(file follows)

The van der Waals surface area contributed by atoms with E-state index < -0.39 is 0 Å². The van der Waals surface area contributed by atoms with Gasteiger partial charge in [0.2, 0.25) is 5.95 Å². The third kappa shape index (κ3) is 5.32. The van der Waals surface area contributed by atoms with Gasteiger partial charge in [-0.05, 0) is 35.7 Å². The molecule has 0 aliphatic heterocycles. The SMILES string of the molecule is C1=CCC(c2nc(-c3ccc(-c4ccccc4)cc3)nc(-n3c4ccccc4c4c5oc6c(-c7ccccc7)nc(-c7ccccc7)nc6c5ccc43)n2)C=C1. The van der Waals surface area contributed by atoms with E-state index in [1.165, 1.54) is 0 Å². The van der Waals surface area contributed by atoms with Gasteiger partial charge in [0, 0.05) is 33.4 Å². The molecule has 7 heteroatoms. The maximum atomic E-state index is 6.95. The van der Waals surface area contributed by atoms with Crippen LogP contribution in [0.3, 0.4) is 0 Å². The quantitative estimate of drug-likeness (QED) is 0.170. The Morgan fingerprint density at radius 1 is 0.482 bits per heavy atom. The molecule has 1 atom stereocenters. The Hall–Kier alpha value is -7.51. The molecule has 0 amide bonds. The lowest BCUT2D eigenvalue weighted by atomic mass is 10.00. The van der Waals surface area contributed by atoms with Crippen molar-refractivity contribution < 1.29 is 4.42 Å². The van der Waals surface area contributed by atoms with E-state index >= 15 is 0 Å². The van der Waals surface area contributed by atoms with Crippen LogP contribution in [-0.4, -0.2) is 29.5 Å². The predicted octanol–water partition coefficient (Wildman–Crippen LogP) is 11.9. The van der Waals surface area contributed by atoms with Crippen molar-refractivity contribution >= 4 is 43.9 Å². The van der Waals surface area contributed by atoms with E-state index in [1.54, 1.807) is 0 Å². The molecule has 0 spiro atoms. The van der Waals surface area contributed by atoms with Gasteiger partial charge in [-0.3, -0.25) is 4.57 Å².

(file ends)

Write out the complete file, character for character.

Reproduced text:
The van der Waals surface area contributed by atoms with E-state index < -0.39 is 0 Å². The van der Waals surface area contributed by atoms with Gasteiger partial charge in [0.2, 0.25) is 5.95 Å². The third kappa shape index (κ3) is 5.32. The van der Waals surface area contributed by atoms with Gasteiger partial charge in [-0.05, 0) is 35.7 Å². The molecule has 0 aliphatic heterocycles. The SMILES string of the molecule is C1=CCC(c2nc(-c3ccc(-c4ccccc4)cc3)nc(-n3c4ccccc4c4c5oc6c(-c7ccccc7)nc(-c7ccccc7)nc6c5ccc43)n2)C=C1. The van der Waals surface area contributed by atoms with E-state index in [1.165, 1.54) is 0 Å². The van der Waals surface area contributed by atoms with Gasteiger partial charge in [0, 0.05) is 33.4 Å². The molecule has 7 heteroatoms. The maximum atomic E-state index is 6.95. The van der Waals surface area contributed by atoms with Crippen LogP contribution in [0.3, 0.4) is 0 Å². The quantitative estimate of drug-likeness (QED) is 0.170. The Morgan fingerprint density at radius 1 is 0.482 bits per heavy atom. The molecule has 1 atom stereocenters. The Hall–Kier alpha value is -7.51. The molecule has 0 amide bonds. The lowest BCUT2D eigenvalue weighted by atomic mass is 10.00. The van der Waals surface area contributed by atoms with Crippen molar-refractivity contribution < 1.29 is 4.42 Å². The van der Waals surface area contributed by atoms with E-state index >= 15 is 0 Å². The van der Waals surface area contributed by atoms with Crippen LogP contribution in [-0.4, -0.2) is 29.5 Å². The predicted octanol–water partition coefficient (Wildman–Crippen LogP) is 11.9. The van der Waals surface area contributed by atoms with Crippen molar-refractivity contribution >= 4 is 43.9 Å². The van der Waals surface area contributed by atoms with E-state index in [1.54, 1.807) is 0 Å². The molecule has 0 spiro atoms. The van der Waals surface area contributed by atoms with Gasteiger partial charge in [-0.3, -0.25) is 4.57 Å².